As I begin my post today, reflecting upon some of the issues thrown up by the Olympics currently belatedly taking place in Tokyo, I’m conscious that I’m sailing gingerly into choppy and potentially hazardous waters and also simultaneously at significant risk of losing my thread or even contradicting myself along the way.
Nevertheless, needs must.
The Olympics hold a special place in the affections of the world precisely because they represent a theoretical ideal that all humans can buy into: a festival run on a four-yearly cycle at which “the best of the best” in every sport/game/pastime compete on even terms to decide he or she who is supreme on a given day.
First problem – what is the definition of “even terms”?
Different races have different builds that inevitably give them certain advantages in certain events – e.g. sprinting tends to be dominated by those with powerful physiques, long distance running by those of thin, wiry, build. High-jumping by those who are stringy, springy, bean-poles … and discuss, hammer throwing and shot putt by relative behemoths.
Those who live – or can afford to train – at altitude tend to have a lung-capacity advantage.
Western first world countries tend to be able to afford – and socialist/communist countries who recognise the prestige and influence that Olympic success can bring them somehow find the means to pay for – the systematic “spotting of elite potential” (and then the depth and intensity of training) required to take competitors through to potential Olympic glory.
The chances of lesser countries – or rather, those without such advantages – producing Olympic legends are slighter than that of finding a needle in 10,000 acres of haystacks each set two metres apart from the next.
Then there’s the capacity for – and likelihood of – both systematic and “one off” cheating.
Never mind Per Ardua As Astra (English translation from the Latin: “Through Adversity To the Stars”) the inspiring motto of the Royal Air Force that references the extreme grit and effort required to achieve excellence – or even founder of the modern Olympics Pierre de Coubertin’s own clarion call for integrity and principle – “The important thing in life is not the triumph but the struggle, the essential thing is not to have conquered but to have fought well” [sometimes misquoted as “The important thing not to have won but to have taken part”] – the history of sport (I’m not picking exclusively upon the Olympics here) is littered with participants who have been prepared to step over the line between “seeking every advantage” and “being dishonest” in the cause of achieving immortality.
It’s been mentioned before, but – after over 50 years of systematic drug abuse by the former “USSR”, now Russia, not to mention other former communist Eastern European countries – the attendance at the Tokyo Olympics of the “Russian Olympic Committee” team, now sitting in the top five of medal-winning “countries”, is a travesty of everything the Olympics does or should stand for.
A first-time feature – or so it appears – at Tokyo is (perhaps only to be expected in a 21st Century that seems to champion diversity and “wokeness” over everything) the latest fashionable trait of athletes revealing their mental frailties and struggles.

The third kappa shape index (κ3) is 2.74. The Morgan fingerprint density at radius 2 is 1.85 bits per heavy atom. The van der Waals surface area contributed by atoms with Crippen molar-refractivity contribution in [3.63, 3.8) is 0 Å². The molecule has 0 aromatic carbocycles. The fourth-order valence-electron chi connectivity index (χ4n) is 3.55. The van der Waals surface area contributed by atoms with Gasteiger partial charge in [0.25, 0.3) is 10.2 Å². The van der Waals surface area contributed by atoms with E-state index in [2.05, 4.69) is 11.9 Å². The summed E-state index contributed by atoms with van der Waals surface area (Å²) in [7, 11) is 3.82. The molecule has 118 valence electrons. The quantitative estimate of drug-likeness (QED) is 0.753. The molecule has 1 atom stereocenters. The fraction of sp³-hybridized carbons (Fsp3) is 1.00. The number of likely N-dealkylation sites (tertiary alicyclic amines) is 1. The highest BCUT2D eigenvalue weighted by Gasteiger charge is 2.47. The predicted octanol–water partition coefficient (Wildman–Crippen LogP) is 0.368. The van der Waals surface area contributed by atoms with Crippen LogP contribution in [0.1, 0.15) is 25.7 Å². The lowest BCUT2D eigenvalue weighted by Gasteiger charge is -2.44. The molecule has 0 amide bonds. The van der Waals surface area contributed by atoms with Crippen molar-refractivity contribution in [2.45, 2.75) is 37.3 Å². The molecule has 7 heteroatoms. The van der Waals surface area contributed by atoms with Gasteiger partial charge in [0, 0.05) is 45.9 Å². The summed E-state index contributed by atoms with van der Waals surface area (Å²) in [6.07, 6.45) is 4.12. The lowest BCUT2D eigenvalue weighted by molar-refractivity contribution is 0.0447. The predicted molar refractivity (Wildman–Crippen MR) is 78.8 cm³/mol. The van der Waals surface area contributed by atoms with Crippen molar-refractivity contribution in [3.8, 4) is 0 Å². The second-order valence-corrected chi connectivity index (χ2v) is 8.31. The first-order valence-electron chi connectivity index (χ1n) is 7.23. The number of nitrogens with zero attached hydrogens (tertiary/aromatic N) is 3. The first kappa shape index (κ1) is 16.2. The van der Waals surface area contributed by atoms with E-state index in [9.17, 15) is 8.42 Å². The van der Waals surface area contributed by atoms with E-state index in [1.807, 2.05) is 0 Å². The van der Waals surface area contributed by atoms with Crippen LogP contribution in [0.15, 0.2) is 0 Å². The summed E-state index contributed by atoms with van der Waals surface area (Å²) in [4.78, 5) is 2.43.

All sports fans love a sentimental back story – especially one involving hardship, poverty, chronic illness or injury – but please let us apply a proper sense of perspective.
Those of us of a certain vintage can remember, back in the day when Britain’s Daley Thompson and Germany’s Jurgen Hingsen vied year after year for decathlon supremacy. Quizzed by a journalist as to why he trained even on Christmas Day – Thompson replied deadpan “Because Jurgen doesn’t” – and meant it.
So far this Olympic term we’ve had Simone Biles confessing her mental issues, Dina Asher Smith breaking down during an interview after an “injury” withdrawal … even breast-stroke first superstar Adam Peaty yesterday announcing that he was now taking six months off to recover from the strain of Olympic competition … and now overnight GB sprinter Adam Gemili making it no further than four strides away from his blocks in his 200 metre heat, apparently due to a hamstring “twinge”.
It’s becoming contagious – this week Ben Stokes has announced his withdrawal from elite cricket “until further notice” for similar reasons.
It’s been a strange Olympics, this one – and not just because of the lack of crowds and Covid-19 issues that have caused me to ditch the habit of a long lifetime and deliberately avoid spending my days watching the wall-to-wall coverage on offer.
I’m not even going to mention the sorry tale of Kiwi transgender weightlifter Lauren Hubbard who yesterday (as I saw on a BBC News highlights package) failed to complete a single lift on her Olympic debut.
Taking my cue from the “woke” perspective, if the Olympics is going to allow former males to compete as transgender women, why not go a whole hog or two further?
Why not have separate events for “transgender athletes”? Or, if that would be unfair to women who identify as “transgender men”, why or earth in the future don’t they have separate events for (1) those who shift from male to transgender, and then (2) those who shift from being female to transgender?
And while we’re at it, let’s go further. For example, in my pomp I might have been an Olympian hero if – as arguably should have been the case – there had been separate events for those who had the misfortune to be born left-handed?
Running anti-clockwise around a 400-metre track severely disadvantages those of us with this handicap.
(I might point out here that before WW1 the Oxford University athletics track was 330 yards in length and races upon it were run in a clockwise direction).
And finally – why not separate events for those born with ginger hair? They’ve been discriminated against for millennia …